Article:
Welcome to the SIETAR USA Blog

SIETAR USA is your home for resources and networking in the intercultural field, but it’s not a one-way street!

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Please submit your blog contributions to the SIETAR USA Marketing and Communications team at communications@sietarusa.org. The team will review submissions and, if approved, manage the posting process for you.

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  • 15 Jul 2016 2:51 PM | Sandy Roos (Administrator)

    The following piece was written as an original post for the July 2016 edition of Blah, Blah Blog, an EngagedBetween.com series. It is shared with pleasure for publication in the July 2016 SIETAR USA newsletter. Though a critique of mainstream U.S. American work culture as reflected in pop music, “Work as Religion” explores opportunity for deepening our work with client-partners by encouraging a shift in how people practice work.

    Over a pitcher of Sangria this past Thursday evening—with my own glass full of water—one friend in the group that met at Café Iberico smiled knowingly as she told me that I have no concerns about job security as a global and local diversity professional. Nanye. Ninguna. Neniu. Though I wasn’t born an interculturalist, I converted long ago and I’ll die a devoted follower my religion: Work.

    I am not the only one in these so-called post-God, post-history, post-racist United States who has made a religion of my work. We’re generally a busy people who barter our health, time and true talent for a job. And perhaps, like other believers, I hold true to the promise that sacrifice now will be rewarded later. Though in the “hereafter” of my religion, the hearts of humankind are knit together (1).

    Work As Next-To- Holy and Hyper-Sexualized
    Even as it consumes us, we increasingly sacrifice ourselves for work. Like many other virtues to which people profess devotion and exploit, the so-called Puritanical work ethic of the 1800’s U.S. that influences our work culture has become simultaneously next-to- holy and hyper-sexualized in contemporary society. Witness this fascinating mix in the following “clean” versions [2] of today’s popular music that are an ode to work.

    • Work” by singing artists Rihanna and Drake climbed to the top of Billboard’s Hot 100 list in Feb. 2016. It’s meaning—beyond the obvious—remains elusive despite the title of the song being repeated 79 times within its lyrics.
    • Work From Home” released in the same month by Fifth Harmony, fittingly features a music hook by a man with the stage name, Ty Dolla $ign. Suggestively, the lyrics read, “We can work from home…/’Cause baby, you’re the boss at home”.
    • Stressed Out” (2015) by twenty one pilots offers a commentary on work culture in the refrain, “Wake up, you need to make money”.
    • In Iggy Azelea’s “Work” (2014) she essentially tells her story of “rags to riches” which is reminiscent of the lifestyle portrayed in (the explicit version of) Brittney Spear’s “Work B****” (2013) music video. The video features Brittney using a whip on members of her crew as they “live fancy” with Lamborghinis, martinis and parties in France—all the while enslaved to the need to afford their lifestyle.
    In about the span of my lifetime, the ritual of work has gone from sacrilege to sacred. Some examples include the following pop-culture songs of the late 1970s and 1980s [3] .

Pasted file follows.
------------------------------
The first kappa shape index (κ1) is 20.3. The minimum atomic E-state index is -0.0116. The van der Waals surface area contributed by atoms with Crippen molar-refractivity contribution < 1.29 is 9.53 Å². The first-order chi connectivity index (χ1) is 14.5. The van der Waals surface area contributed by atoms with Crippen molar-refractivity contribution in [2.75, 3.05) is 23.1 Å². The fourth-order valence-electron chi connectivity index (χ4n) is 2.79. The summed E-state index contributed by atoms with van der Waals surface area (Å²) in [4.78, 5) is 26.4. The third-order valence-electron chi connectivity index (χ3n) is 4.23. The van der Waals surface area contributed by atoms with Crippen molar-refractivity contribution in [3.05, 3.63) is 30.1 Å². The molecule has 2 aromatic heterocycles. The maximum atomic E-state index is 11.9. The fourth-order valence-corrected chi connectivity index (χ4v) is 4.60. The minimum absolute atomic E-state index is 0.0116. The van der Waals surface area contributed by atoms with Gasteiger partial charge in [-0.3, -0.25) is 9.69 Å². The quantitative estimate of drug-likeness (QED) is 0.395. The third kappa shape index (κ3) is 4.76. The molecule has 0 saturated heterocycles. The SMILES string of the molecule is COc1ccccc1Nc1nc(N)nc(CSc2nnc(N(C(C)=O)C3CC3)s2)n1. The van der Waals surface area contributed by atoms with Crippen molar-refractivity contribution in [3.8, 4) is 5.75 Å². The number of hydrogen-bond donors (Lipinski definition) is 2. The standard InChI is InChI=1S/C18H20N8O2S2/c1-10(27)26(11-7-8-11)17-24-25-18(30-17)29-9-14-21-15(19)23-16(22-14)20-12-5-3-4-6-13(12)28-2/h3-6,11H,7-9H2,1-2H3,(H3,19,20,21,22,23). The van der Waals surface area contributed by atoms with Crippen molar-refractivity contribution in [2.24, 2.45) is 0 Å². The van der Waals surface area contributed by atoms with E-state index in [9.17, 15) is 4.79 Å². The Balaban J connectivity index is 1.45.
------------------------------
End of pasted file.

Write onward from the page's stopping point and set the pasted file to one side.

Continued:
• Take This Job and Shove It” (1977) by Johnny Paycheck doesn’t require comment as the title is fairly self-explanatory.
    • 9 to 5” (1980) by Dolly Parton offered a socio-economic and feminist critique of work: “It’s a rich man’s game/ No matter what they call it/ And you spend your life/ Puttin’ money in his wallet”.
    • In “Morning Train (Nine to Five)” (1981), poor Sheena Easton lost time with her lover every workday. The lyrics read, “My baby takes the morning train/He works from nine to five and then/ He takes another home again/ To find me waitin’ for him”.
    • She Works Hard For the Money” (1983) by Donna Summers tells the story of a waitress named Onetta who will “…never sell out/ she never will/ not for a dollar bill.” So, you “better treat her right”!
    • Written by Prince and sung by The Bangles, “Manic Monday” (1986) protests the turn of the clock to the start of the workweek that interrupts lovemaking Sunday “fun days”. Here, work is a turn off—not fetishized as a turn-on.

    Just about an equal number of years after the 21st century began as before it ended, our interpretation of the value of work—as reflected in the select sample above—has changed. No longer are we simply the object and work the subject. Work has become the protagonist that drives the plot of our lives, the “hero” of our story.

    How to Make Religion of Work
    If we’re going to make a religion of work, let’s make the maximum profit. Our professional accountabilities are often to discover efficiencies, assure quality, check and balance toward the “holy grail” of the bottom line. However, we are not reaching our best benefit. How do we maximize our potential? First, our grounding assumption must be that if there’s such a thing as “doing religion right”, we do well by making a daily practice of our values in the public, professional spaces where we live life.

    What necessarily defines work as a value is the act of creating; the “exertion or effort directed to produce or accomplish something” [4] . Like other values, it’s aspirational, and generally offers benefit for all. Just as faith is “the evidence of things not seen,” the profit produced by creating through work is not always tangible, but no less real. When we make a religion of work, we recognize that the profit gained through work is in the act of craft—not in the product itself. In the classic work by Lebanese writer-poet Khalil Gibran, he preaches work as worship: “…[I]n keeping yourself with labour you are in truth loving life, And to love life through labour is to be intimate with life’s inmost secret. And what is to work with love? It is to weave the cloth with threads drawn from your heart, even as if your beloved were to wear that cloth. Work is love made visible.” Work practiced without values is work that lacks value.